Experimental Dovitinib Seems to Offer No Benefits for Metastatic, HER2-Negative Disease

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A very small, very early study found that the experimental targeted therapy dovitinib didn't benefit women diagnosed with metastatic, HER2-negative breast cancer.

Metastatic breast cancer is cancer that has spread to a part of the body away from the breast, such as the bones or the liver. The research was published in the Journal of Clinical Oncology and presented at the 2011 annual meeting of the American Society of Clinical Oncology (ASCO).

About one out of every four breast cancers is HER2-positive, so three out of four are HER2-negative. HER2-positive breast cancers make too much of the HER2 protein. The HER2 protein sits on the surface of cancer cells and receives signals that tell the cancer to grow and spread. HER2-positive cancers tend to be more aggressive and harder to treat than breast cancers that are HER2-negative. Still, targeted therapies such as Herceptin (chemical name: trastuzumab) and Tykerb (chemical name: lapatinib), which can help treat HER2-positive breast cancers, don't work on HER2-negative breast cancers. Researchers are looking for targeted therapies for HER2-negative breast cancer, especially for metastatic HER2-negative breast cancer.

Like the HER2 protein, FGFR1 (fibroblast growth factor receptor 1) is a protein that sits on the surface of cells. On breast and other cancer cells, the FGFR1 protein receives signals that can encourage the cancer cells to grow and spread. Some breast cancers make too much of the FGFR1 protein and are called FGFR1-positive. It's also said that these cancer cells overexpress FGFR1 or have FGFR1 amplification. Right now, doctors don't routinely test to see if a breast cancer is FGFR1-positive or FGFR1-negative. Still, researchers have found that about 8% to 10% of breast cancers are FGFR1-positive. Breast cancers that are FGFR1-positive tend to be more resistant to treatments, including hormonal therapy if the cancer also is hormone-receptor-positive.

The experimental targeted therapy dovitinib was created to attach to the FGFR1 protein and block it from receiving growth signals. Researchers also are doing very early studies on using dovitinib to treat skin cancer (melanoma), kidney cancer, as well as breast cancer, whether or not the cancer is FGFR1-positive. Dovitinib is a pill taken by mouth.

In this study:

  • 61% of 68 women were diagnosed with HER2-negative, metastatic breast cancer that had spread to three or more parts of the body away from the breast.
  • 78% of the women had cancer that had spread to the liver.
  • All the women already had received one or more metastatic breast cancer treatments.
  • 21 women had cancers that were FGFR1-positive and hormone-receptor-positive.

All the women were treated with dovitinib. Response to treatment was recorded 4 to 6 weeks after the women started taking dovitinib and again 20 or more weeks later. Treatment response was measured in terms of clinical benefit: either the cancer showed signs of being weakened by the treatment (partial response) or the cancer didn't grow while the women took the treatment (stable disease).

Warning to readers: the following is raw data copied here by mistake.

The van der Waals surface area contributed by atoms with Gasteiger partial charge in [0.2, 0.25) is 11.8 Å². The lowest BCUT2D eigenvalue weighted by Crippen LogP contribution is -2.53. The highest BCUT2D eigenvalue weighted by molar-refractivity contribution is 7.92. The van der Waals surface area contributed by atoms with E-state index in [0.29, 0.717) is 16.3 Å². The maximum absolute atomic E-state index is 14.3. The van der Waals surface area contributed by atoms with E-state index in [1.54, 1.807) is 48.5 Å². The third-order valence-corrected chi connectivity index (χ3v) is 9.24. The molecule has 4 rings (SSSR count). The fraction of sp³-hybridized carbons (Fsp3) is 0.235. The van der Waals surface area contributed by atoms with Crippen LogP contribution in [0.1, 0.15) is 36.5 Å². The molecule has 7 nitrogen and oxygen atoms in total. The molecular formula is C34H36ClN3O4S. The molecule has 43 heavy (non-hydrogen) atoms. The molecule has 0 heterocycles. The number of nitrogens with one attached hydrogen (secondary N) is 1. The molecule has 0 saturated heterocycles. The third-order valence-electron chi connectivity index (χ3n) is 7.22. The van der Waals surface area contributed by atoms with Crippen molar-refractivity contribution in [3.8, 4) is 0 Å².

Dovitinib seemed to offer the most benefits to the 21 women diagnosed with FGFR1-positive AND hormone-receptor-positive breast cancer:

  • 55% of the women had stable disease and 15% (3 women) had partial response 4 to 6 weeks after treatment started.

None of the other women had a partial response to treatment after 4 to 6 weeks, though many had stable disease.

Only a few women showed any clinical benefit from dovitinib 24 or more weeks after they started taking dovitinib. Women with FGFR1-positive and hormone-receptor-positive cancer showed the greatest clinical benefit; still, it was only 15% of those women.

Despite the less-than-promising results, the researchers think that dovitinib may still be a good treatment for some women diagnosed with advanced-stage breast cancer. It's possible that women diagnosed with metastatic breast cancer might get more benefits from dovitinib if it's used earlier in the treatment plan or if the cancer hasn't spread as much. Much more research is needed before doctors can understand which group of women may benefit from dovitinib and when and how it might be best used to treat metastatic breast cancer.

If you're being treated for metastatic breast cancer, you and your doctor may be considering a number of options, especially if the cancer is HER2-negative and/or has stopped responding to standard treatments. Despite the weak results seen in this study, treatment with an experimental regimen that includes a targeted therapy like dovitinib may be an option if you're willing to participate in a clinical trial. Ask your doctor if there are any clinical trials that might be a good fit for you and your unique situation. Visit the Breastcancer.org Clinical Trials pages for more information.

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